All for Joomla All for Webmasters

Could Buckfast make a fast buck in Asia?

WORLD Buckfast Day. It’s the second Saturday in May, so if you took part last year your hangover is abating about now and if you didn’t, mark May 13 on your smartphone calendar. The event’s a keeper. Two years ago, this special occasion was National Buckfast Day.

But, like the drink itself, the instinct was to want more. Here in Hong Kong, I asked questions pertaining to Buckfast awareness. Local heads shook. Expat Scottish heads shook. The Scots had heard of Buckie but not its global gala. So the brand has some work to do. Which got me thinking about a social media campaign.

Would it be a good idea if @NedsOnTwitter tweeted @realDonaldTrump: “Yous a businessman right? Want a new drink whit sums up your economic strachety? BUCKfast?” Would he reply?”Can it #MakeAmericaGreatAgain?”

I only mention President Trump as he seems a splendid means for getting global attention for alcohol, as proven by a new drink called Fake News Ale. It’s produced by a craft brewing company in Canada and has a cartoon of Mr Trump on the can. (Though what if you’re neither male nor into ale? How about a Fake News Cosmopolitan, made with vodka Jared sourced during a Russia meeting? A Cosmopolitan is everything Mr Trump ain’t.)

Back to Buckie. Perhaps there are other people on Twitter to engage with. From @NedsOnTwitter to @astro_timpeake: “We’ve goan from National Buckfast Day tae World Buckfast Day. Goany you huv some and next year, it will be Buckfast Day in Space.” Reply from @astro_timpeake: “I came down ages ago. Are you high, on something beside Buckie? Speak to the Chinese, they’re still up there.”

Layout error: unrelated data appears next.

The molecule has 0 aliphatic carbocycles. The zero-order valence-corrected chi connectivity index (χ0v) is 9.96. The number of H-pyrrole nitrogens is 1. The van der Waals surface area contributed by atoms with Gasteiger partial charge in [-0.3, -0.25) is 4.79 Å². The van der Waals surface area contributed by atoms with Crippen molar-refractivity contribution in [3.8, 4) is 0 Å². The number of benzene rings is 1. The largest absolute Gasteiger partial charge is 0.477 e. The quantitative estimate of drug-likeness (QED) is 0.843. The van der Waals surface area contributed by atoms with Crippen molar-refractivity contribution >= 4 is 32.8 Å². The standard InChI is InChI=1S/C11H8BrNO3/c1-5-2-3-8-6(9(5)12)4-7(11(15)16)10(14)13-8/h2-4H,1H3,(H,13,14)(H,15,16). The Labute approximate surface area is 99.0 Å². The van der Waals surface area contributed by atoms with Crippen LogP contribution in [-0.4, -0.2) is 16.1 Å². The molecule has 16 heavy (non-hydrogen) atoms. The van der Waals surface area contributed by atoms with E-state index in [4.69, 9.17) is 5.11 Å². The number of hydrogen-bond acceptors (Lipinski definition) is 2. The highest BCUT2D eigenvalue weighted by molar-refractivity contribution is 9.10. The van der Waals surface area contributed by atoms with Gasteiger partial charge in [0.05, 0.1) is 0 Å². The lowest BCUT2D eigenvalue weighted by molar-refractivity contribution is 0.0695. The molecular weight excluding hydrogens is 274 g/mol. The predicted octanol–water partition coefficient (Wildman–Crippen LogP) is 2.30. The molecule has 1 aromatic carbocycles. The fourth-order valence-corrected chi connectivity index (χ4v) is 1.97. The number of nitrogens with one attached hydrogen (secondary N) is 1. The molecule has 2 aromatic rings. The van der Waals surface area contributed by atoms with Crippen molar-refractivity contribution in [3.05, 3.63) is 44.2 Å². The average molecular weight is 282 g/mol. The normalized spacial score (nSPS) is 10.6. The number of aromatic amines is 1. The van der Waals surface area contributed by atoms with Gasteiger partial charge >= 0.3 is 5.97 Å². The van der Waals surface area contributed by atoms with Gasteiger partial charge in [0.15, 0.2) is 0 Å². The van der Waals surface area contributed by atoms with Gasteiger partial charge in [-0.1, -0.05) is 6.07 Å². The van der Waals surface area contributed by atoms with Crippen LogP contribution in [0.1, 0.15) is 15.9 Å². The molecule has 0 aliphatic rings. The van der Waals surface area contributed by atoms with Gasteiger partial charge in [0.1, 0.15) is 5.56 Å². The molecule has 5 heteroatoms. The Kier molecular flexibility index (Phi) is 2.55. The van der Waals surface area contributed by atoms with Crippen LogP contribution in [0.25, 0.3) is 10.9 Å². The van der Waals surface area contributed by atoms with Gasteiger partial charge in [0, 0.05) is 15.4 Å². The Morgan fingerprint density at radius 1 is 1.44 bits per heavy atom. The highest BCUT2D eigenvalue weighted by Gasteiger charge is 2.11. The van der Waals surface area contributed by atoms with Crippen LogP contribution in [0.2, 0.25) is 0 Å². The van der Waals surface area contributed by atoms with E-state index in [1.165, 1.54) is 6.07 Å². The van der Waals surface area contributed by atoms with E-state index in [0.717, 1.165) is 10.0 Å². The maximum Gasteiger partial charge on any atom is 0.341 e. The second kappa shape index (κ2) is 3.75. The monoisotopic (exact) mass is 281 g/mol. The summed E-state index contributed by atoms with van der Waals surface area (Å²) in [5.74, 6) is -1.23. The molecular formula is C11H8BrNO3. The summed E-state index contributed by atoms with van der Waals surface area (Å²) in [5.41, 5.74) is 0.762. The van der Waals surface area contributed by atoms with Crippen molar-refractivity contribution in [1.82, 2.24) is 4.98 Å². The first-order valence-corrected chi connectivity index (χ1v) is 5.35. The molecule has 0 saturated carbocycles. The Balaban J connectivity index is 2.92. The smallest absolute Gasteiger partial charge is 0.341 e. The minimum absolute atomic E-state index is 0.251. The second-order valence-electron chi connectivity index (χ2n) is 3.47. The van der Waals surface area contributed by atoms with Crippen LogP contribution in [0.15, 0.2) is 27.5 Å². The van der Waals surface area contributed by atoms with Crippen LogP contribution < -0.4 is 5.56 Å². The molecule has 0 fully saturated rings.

@NedsOnTwitter to @astro_timpeake: “Oh I know him. Oi China?” Or maybe keep it simple. British retailer Majestic has introduced wine bottles with no words on the front, just illustrations. Basically, sophisticated emojis. Illustrations require no translation and are an easy way to go global. Perhaps @NedsOnTwitter might launch a competition for an illustration to best represent the experience of drinking Buckfast? It would be colourful.

Let’s not forget WeChat, the biggest social messaging app in China. Have it renamed WeeChat for the day? Or the proponents of World Buckfast Day could try a promotional trip to Asia, as China is no stranger to powerful alcohol, the favourite being Baijiu, a strong spirit, between 40 per cent and 60 per cent alcohol.

They should be careful not to drink any Bucky on Hong Kong’s subway system though. If I asked you “which four-letter word will Hong Kong’s public transport soon allow? Food? Or something more sweary?’, you might be surprised by the answer.

The MTR – as the subway is called – is going to relax its attitude to swearing, but eating and drinking will remain forbidden. Which means you could tell people a particular fortified wine was ******* brilliant, but sampling would not be allowed.

In the run-up to World Buckfast Day, I shall keep checking Hong Kong’s supermarkets’ wine shelves. So far, I’ve found no Buckie. Still, give it a few more World Buckfast Days. The Chinese love red wine. A taste for ned wine may follow.

Source: Herald Scotland

log in

reset password

Back to
log in